During the years I worked for the merchant marine a man by the name of Bob Kaufman came by to see him several times. Kaufman had been in the merchant marines as well, and it was through that connection they knew each other. Kaufman was also an up and coming poet in what would soon come to be known as the Beat Generation, eventually his creativity being heralded in the movement right alongside with that of Allen Ginsberg.

On one of the days Kaufman was visiting he noticed the necklace. After asking him about it, then asking if it was OK to look at it, the merchant marine, in that his hands were not nimble enough had him remove it. Kaufman examined every minute detail. When he was done he put the necklace back on the merchant marine and told him he was sure he had seen the exact same necklace once before. The merchant marine, so stunned it took what little air he had anyway away, gasping while searching for more air to respond, told Kaufman that was impossible because as far as he knew it was one of a kind, there was no other like it on our side of time. Kaufman told him some ten years before, during the early part of 1944, with the war still raging, he had sailed out of Philadelphia on board a Liberty ship headed toward India, ending up in Calcutta. He was stuck in Calcutta for about a month before being shipped out, sometime he thought, around the middle of May, 1944, albeit on a completely different ship than he came in on, called the S.S. Harold L. Winslow.

Kaufman said he had arrived in Calcutta on the S.S. James E. Eads, but missed shipping out because of a toothache. However, even before the toothache and the Eads leaving he said a man around 25 years old claiming he was an American soldier, although dressed in civilian clothes, came to the ship looking him. The man that claimed to be a soldier told him he knew that he, Kaufman, would be arriving in Calcutta onboard the Ead. Kaufman also said the soldier told him that the two of them had a mutual friend, another merchant marine, which just happened to be the same merchant marine he was visiting. Since Kaufman missed his ship and was stuck in Calcutta for who knew how long, he and the soldier, who he said, was waiting for a CNAC flight out over the "hump" to China, got together several times. It was during one of those times Kaufman first noticed the necklace and during one of those times he asked to see it, examining it very closely. He said, even though many years has passed since he had been in Calcutta and seen the necklace, it was so unique that there was no doubt that the one he saw that the soldier had and the one that he, the merchant marine was wearing, were exactly the same.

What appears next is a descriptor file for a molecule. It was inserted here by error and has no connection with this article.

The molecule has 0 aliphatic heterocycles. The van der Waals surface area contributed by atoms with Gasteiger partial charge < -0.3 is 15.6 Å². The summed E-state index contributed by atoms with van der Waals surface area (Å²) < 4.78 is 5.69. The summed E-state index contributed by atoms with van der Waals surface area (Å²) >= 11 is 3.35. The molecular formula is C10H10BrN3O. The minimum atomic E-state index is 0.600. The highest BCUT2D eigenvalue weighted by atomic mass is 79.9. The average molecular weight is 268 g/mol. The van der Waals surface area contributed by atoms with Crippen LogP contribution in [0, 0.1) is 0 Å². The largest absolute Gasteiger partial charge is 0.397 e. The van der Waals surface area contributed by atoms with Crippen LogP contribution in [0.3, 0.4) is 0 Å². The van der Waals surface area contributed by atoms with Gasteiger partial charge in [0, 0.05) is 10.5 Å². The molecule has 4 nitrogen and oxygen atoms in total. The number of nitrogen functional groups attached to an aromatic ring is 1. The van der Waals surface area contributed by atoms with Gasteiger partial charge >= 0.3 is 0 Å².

In Calcutta, as mentioned above in Paradox Six, I was pretty much free to do whatever I wanted. I knew a friend of my merchant marine friend by the name of Bob Kaufman was due to arrive in on a Liberty ship on May 13, 1944. Since I had met him as well I decided to go down to the docks, locate his ship, and look him up. Which I did.